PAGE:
The practice of getting to the point is woefully uncommon. Editing is everything.
I learned this early in my career from Brad Inman, who insisted on “verbal economics” always.
How many hours, weeks, months, years have we wasted on keynote speeches, videos, reports, etc., that seem intellectually nourishing in the moment but leave us without even a resulting excreta as evidence of their having been consumed?
So… with that in mind, here’s my mercilessly brief take on what we should look for in the real estate industry this year:
The market’s gonna be strong. You know that. But that means brokers and agents will be heads-down stacking paper and largely too busy to pay attention to the change swirling around them. This is good if you are Zillow or CoStar, not so good for most everyone else.
Compass will go public. Because they have successfully sold their “tech company” framing, their financials will be perceived as awesome by investors. Their valuation will soar. They will go back to buying brokerages and begin feeding shares to agents like Cheerios to park pigeons. Competitive mayhem in many large markets will result, the intensity of which will make the last few years look like a light scuffle.
Nothing big will happen at RE/MAX or Keller Williams. These companies both hung their hat on the tech story a few years ago, and that has now largely played out. It’s back to recruiting basics.
Lots of real estate brokerages will get bought. Aside from whatever Compass does, this will be of little consequence for the industry at large.
EXP is a runaway train and will continue to mushroom. The power of the downline compounds with every new agent. Their purchase of Success Enterprises was an under-noticed story. Rock on.
Many more low-cost/low cap/flat-fee brokerages will launch to chase a little of what EXP grabbed hold of. These efforts usually plateau into franchising after a while (think JPAR and Realty One Group), which saps some of these models’ power, but that won’t stop new entrants from taking a shot.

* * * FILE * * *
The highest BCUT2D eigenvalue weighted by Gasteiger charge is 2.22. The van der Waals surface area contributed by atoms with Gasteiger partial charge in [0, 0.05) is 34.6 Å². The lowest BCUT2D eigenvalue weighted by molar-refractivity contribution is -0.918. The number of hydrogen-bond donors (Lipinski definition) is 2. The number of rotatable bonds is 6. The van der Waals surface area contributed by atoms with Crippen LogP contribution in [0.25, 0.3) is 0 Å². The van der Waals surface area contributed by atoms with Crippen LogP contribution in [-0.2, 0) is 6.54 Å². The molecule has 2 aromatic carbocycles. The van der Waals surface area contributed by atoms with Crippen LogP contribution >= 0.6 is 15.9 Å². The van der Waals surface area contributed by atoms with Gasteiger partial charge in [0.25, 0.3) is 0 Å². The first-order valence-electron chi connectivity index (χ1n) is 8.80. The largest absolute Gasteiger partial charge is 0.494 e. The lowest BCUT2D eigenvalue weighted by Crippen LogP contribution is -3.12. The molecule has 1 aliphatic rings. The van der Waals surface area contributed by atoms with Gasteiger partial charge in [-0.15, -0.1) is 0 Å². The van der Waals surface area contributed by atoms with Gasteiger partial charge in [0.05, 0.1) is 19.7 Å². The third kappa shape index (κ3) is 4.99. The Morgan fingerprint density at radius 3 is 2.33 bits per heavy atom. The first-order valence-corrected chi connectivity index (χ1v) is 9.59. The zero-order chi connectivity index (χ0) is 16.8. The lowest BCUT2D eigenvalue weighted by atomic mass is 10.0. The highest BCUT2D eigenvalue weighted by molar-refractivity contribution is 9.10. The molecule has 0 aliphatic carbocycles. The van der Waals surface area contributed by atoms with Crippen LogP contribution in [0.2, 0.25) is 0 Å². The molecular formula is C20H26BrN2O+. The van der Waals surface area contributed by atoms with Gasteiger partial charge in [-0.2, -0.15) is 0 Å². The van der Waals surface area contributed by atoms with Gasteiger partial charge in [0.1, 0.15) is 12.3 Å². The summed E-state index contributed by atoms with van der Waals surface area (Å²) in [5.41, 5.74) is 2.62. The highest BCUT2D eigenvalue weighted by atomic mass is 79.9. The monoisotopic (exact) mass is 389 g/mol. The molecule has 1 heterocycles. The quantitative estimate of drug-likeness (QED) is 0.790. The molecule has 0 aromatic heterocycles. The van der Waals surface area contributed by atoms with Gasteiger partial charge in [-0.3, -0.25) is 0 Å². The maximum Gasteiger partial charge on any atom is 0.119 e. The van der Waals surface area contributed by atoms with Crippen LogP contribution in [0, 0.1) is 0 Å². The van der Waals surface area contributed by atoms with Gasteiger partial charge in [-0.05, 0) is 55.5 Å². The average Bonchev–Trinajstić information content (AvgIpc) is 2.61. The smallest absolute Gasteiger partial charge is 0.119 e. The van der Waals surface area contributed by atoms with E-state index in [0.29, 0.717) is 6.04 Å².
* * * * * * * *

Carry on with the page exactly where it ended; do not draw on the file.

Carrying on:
The competing pressures at once forcing listings onto the MLS (Clear Cooperation) and sowing the seeds of MLS entropy (DOJ settlement) will produce a rising anxiety. This will result in a dramatic acceleration of MLS consolidation.
CoStar will set up shop on Houses.com and compartmentalize the BPP on the Homesnap domain. It’s possible they buy Homes.com from Dominion, which comes with its own set of MLS agreements. In any event, CoStar is going to do some raucous stuff that will impact, directly or indirectly, almost everything above.
iBuying will pull back onto the highway after being run into the ditch by Covid in 2020. I doubt iBuyer share at a national level will impact many agents’ day-to-day lives, but those agents will nonetheless be having the “iBuyer conversation” with sellers with increasing frequency as a sales tactic. This will, ironically, lay the long-term tracks for iBuying much the same way the “portals” benefitted from millions of living room conversations about syndication a decade ago.
OK, that last one wasn’t so brief, but I tried.
We’re off and running, folks. Hold on tight!
Have a good weekend.